Compassion prevents love and sympathetic joy from turning into states of self-satisfied complacency with a jealously-guarded petty happiness. Compassion stirs and urges love to widen its sphere; it stirs and urges sympathetic joy to search for fresh nourishment. Thus it helps both of them to grow into boundless states.
In a way there is only one Brahma Vihara and it’s the Metta Bhavana, but when you, with your metta, happen to come into contact with pain and suffering, the metta automatically, or rather spontaneously, becomes transformed into Karuna. When it comes into contact with the joy of others, it automatically becomes transformed into sympathetic joy. And similarly when your metta is extended equally towards all there is equanimity. So YOU look after metta and the other three will look after themselves. You don’t have to think about them. They depend on circumstances.
In her second talk of the 2015 Rainy Season Retreat, Ratnavandana embarks on a personal sharing of how her life has been transformed by deciding to go and live in the mandala of the Brahma Viharas and the Jinas themselves. Her deep love of the practices represents both an inspired and eminently practical vision of how to orientate yourself on the great map of the way…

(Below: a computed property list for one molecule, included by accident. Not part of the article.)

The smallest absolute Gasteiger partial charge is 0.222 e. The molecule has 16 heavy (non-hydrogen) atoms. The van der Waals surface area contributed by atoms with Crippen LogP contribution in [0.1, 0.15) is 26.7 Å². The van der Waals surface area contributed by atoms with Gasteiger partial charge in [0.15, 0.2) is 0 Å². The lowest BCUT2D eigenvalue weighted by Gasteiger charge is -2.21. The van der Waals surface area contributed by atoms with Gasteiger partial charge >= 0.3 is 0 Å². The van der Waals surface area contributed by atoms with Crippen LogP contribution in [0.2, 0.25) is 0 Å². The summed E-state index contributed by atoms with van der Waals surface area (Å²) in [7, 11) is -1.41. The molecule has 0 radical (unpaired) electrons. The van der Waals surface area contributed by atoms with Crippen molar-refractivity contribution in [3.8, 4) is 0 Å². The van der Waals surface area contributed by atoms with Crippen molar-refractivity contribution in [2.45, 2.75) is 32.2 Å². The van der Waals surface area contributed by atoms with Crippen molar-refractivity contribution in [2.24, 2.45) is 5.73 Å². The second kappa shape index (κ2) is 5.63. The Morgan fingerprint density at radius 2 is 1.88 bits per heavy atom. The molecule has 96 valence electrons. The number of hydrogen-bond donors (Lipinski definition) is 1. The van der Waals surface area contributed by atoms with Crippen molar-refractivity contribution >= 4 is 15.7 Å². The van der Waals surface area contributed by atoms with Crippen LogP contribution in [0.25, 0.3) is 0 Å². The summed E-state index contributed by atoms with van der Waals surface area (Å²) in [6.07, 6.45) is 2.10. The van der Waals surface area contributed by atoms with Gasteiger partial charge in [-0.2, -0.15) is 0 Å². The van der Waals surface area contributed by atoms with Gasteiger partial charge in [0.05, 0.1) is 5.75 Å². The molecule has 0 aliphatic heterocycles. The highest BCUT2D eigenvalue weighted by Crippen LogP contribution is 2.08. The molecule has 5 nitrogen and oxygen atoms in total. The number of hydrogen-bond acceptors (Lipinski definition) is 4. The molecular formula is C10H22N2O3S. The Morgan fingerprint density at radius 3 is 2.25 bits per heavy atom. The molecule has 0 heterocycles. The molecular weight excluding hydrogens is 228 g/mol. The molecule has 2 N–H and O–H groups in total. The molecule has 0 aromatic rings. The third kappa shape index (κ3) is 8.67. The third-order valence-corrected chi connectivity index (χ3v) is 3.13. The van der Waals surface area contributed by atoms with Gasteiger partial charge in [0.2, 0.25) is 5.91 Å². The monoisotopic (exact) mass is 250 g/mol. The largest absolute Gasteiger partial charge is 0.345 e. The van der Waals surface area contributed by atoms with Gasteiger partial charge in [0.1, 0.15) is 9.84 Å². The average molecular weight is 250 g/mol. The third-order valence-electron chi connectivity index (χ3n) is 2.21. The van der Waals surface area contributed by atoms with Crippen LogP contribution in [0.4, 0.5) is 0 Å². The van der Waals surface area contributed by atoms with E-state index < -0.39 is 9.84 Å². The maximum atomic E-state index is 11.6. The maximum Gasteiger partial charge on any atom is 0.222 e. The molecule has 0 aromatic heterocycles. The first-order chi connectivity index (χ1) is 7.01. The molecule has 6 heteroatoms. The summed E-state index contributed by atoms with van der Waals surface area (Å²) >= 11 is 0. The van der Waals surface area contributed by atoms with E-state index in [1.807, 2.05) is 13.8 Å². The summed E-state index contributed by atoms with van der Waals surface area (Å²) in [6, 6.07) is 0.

Includes a guided meditation practice to help you find your feet wherever you...
By jvalamalini on Mon, 16 Mar, 2015 - 13:59A damp grey Monday morning outside and the warmth of the Sangha and colour of the mandala in our shrine room.
Today we’re exploring metta in the brahma vihara realm and allowing Aksobhya’s qualities to draw us.
We did metta exercises in pairs, looking at each other with metta, and describing ourselves as our best friend would, then Ratnavandana gave a lovely short introduction to the metta bhavana which she led. She talked about not ‘doing’ the practice...
Ratnavandana lead us through a meditation where we just try to be present with our experience in the context of the mandala of the Five archetypal Buddhas. Today we are invited to sit in the “heart’s natural state” of metta (loving kindness) and to visualise the great tree of the Brahma Viharas.
A full puja with some great readings to close the first full day of the retreat. Complete with Ratnavandana’s introduction to ritual as an important element of sitting with the archetypal Buddhas, and a short guided meditation.
A beautiful introduction by Ratnavandana to the Brahma Viharas as an integrated set of practices flowing from metta - loving kindness. Her central image is that of a tree, deep rooted and spreading its canopy wide as she evokes a profound, personal connection to the cultivation of the ‘sublime abodes’: loving kindness, compassion, joy with others, and equanimity.
Ratnavandana also leads a guided meditation on cultivating a connection to the Brahma Viharas.